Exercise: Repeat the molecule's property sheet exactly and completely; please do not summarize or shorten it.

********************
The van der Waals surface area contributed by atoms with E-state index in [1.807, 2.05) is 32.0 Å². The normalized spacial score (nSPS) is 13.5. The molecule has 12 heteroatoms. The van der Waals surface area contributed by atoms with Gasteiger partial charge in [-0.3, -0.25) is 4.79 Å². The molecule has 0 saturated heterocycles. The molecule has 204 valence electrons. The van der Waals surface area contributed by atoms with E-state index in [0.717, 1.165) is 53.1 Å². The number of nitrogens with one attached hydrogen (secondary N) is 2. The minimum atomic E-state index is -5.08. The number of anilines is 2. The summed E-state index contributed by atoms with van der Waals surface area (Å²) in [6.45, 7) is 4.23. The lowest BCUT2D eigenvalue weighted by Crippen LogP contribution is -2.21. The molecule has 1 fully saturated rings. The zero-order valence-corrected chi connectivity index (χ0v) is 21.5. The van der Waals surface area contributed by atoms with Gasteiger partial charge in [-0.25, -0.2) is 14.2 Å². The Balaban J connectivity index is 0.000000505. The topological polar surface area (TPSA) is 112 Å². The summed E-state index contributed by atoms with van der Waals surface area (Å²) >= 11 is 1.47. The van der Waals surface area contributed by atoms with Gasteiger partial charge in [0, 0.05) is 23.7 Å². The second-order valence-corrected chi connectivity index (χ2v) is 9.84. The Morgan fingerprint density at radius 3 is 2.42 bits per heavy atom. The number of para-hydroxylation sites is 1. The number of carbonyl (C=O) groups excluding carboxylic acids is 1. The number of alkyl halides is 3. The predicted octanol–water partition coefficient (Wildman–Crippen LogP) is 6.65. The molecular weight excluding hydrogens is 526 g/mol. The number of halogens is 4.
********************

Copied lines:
The van der Waals surface area contributed by atoms with E-state index in [1.807, 2.05) is 32.0 Å². The normalized spacial score (nSPS) is 13.5. The molecule has 12 heteroatoms. The van der Waals surface area contributed by atoms with Gasteiger partial charge in [-0.3, -0.25) is 4.79 Å². The molecule has 0 saturated heterocycles. The molecule has 204 valence electrons. The van der Waals surface area contributed by atoms with E-state index in [0.717, 1.165) is 53.1 Å². The number of nitrogens with one attached hydrogen (secondary N) is 2. The minimum atomic E-state index is -5.08. The number of anilines is 2. The summed E-state index contributed by atoms with van der Waals surface area (Å²) in [6.45, 7) is 4.23. The lowest BCUT2D eigenvalue weighted by Crippen LogP contribution is -2.21. The molecule has 1 fully saturated rings. The zero-order valence-corrected chi connectivity index (χ0v) is 21.5. The van der Waals surface area contributed by atoms with Gasteiger partial charge in [-0.25, -0.2) is 14.2 Å². The Balaban J connectivity index is 0.000000505. The topological polar surface area (TPSA) is 112 Å². The summed E-state index contributed by atoms with van der Waals surface area (Å²) >= 11 is 1.47. The van der Waals surface area contributed by atoms with Gasteiger partial charge in [0, 0.05) is 23.7 Å². The second-order valence-corrected chi connectivity index (χ2v) is 9.84. The Morgan fingerprint density at radius 3 is 2.42 bits per heavy atom. The number of para-hydroxylation sites is 1. The number of carbonyl (C=O) groups excluding carboxylic acids is 1. The number of alkyl halides is 3. The predicted octanol–water partition coefficient (Wildman–Crippen LogP) is 6.65. The molecular weight excluding hydrogens is 526 g/mol. The number of halogens is 4.